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Convoy of Truckers: Ottawa Police Continue to Intervene


Officers arrested dozens more people on Saturday as protesters resumed their clash with police in an increased crackdown on “Freedom Convoy” protests in Ottawa.

Early Saturday afternoon, Ottawa police said they had 47 arrests, in addition to more than 100 on Friday. Police also say they have towed 53 vehicles since Friday.

A fourth straight weekend of protests began on Saturday morning, granted on a much smaller scale than other protests seen in recent weeks, as authorities appeared to take a more aggressive stance.

Police cleared Wellington Street in front of Parliament Hill of protesters for the first time since the protest began on January 28. As officers began moving through the city center on Friday, several vehicles left Wellington Street, Kent Street and other jurisdictions.

At a press conference on Saturday afternoon, Ottawa Police Acting Chief Steve Bell confirmed that 47 people had been arrested that day, bringing the total number of arrests to more than 170. .

However, Bell could not give a time estimate as to when Ottawa residents would return to their streets.

“We are working with our partners and will remove these protesters peacefully from your area. This operation continues to move forward. It is not over and it will take longer until we achieve our goals,” Bell said. .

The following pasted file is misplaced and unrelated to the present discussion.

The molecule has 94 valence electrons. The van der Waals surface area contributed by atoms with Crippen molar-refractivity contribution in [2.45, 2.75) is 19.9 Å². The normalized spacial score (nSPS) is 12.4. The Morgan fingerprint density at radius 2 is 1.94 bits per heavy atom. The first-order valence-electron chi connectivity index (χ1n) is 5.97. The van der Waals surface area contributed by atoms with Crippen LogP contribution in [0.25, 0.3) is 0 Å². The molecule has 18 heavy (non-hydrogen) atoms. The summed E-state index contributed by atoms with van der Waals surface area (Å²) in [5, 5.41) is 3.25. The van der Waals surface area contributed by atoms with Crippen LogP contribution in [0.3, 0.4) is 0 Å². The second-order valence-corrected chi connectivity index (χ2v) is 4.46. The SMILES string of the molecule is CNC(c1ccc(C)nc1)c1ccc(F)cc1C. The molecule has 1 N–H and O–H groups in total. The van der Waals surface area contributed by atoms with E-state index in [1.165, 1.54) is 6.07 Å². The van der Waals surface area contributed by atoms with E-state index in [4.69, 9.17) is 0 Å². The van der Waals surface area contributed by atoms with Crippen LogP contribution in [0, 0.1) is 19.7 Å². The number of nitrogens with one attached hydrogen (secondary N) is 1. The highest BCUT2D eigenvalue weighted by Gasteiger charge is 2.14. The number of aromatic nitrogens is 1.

Ottawa police say they worked with Gatineau law enforcement to close the Boiler Bridge which connects the two cities with the aim of “preventing an influx of demonstrators”.

They have set up around 100 checkpoints around the city center to keep anyone out except those who work, live or have a “legitimate reason” to be there.

The officers used pepper spray, and Bell confirmed they now have batons and helmets for added protection. Crowds pushed back the police, shouting “shame”, “freedom” and “hold the line”.

Smoke was also seen at various times during the clash and police accused the protesters of launch gas.

“We told you to leave. We gave you time to leave. We were slow and methodical, but you were aggressive and aggressive with the officers and the horses,” the Ottawa Police Service said. said Saturday morning in a message to protesters.

Ottawa police said officers arrested protesters who had smoke grenades, as well as fireworks, and wore bulletproof vests.

The conflict between police and protesters continued to escalate on Saturday evening as police reported that some protesters assaulted officers with weapons. In response to these actions, officers deployed the use of ARWENwhich are a brand of riot guns commonly used to fire “less lethal” ammunition, such as rubber bullets and chemical agents.

Videos also emerged on social media showing protesters being thrown to the ground by police horses on Friday. The police were also seen break the window of a truck as they advanced.